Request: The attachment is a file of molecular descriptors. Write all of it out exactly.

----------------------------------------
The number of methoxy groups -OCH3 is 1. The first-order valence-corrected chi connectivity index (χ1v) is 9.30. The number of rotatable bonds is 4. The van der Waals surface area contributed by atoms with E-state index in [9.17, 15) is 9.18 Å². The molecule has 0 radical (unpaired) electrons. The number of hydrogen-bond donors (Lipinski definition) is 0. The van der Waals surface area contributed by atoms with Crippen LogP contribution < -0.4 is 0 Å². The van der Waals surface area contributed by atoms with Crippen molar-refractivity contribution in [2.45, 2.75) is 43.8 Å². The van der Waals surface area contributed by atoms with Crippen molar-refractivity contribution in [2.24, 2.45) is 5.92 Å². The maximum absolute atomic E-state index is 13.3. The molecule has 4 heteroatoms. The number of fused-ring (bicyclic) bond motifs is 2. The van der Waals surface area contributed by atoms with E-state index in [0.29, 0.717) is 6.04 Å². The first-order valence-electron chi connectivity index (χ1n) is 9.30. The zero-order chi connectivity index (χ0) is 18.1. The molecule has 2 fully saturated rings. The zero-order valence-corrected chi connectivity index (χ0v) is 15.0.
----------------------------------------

The number of methoxy groups -OCH3 is 1. The first-order valence-corrected chi connectivity index (χ1v) is 9.30. The number of rotatable bonds is 4. The van der Waals surface area contributed by atoms with E-state index in [9.17, 15) is 9.18 Å². The molecule has 0 radical (unpaired) electrons. The number of hydrogen-bond donors (Lipinski definition) is 0. The van der Waals surface area contributed by atoms with Crippen LogP contribution < -0.4 is 0 Å². The van der Waals surface area contributed by atoms with Crippen molar-refractivity contribution in [2.45, 2.75) is 43.8 Å². The van der Waals surface area contributed by atoms with Crippen molar-refractivity contribution in [2.24, 2.45) is 5.92 Å². The maximum absolute atomic E-state index is 13.3. The molecule has 4 heteroatoms. The number of fused-ring (bicyclic) bond motifs is 2. The van der Waals surface area contributed by atoms with E-state index in [0.29, 0.717) is 6.04 Å². The first-order valence-electron chi connectivity index (χ1n) is 9.30. The zero-order chi connectivity index (χ0) is 18.1. The molecule has 2 fully saturated rings. The zero-order valence-corrected chi connectivity index (χ0v) is 15.0.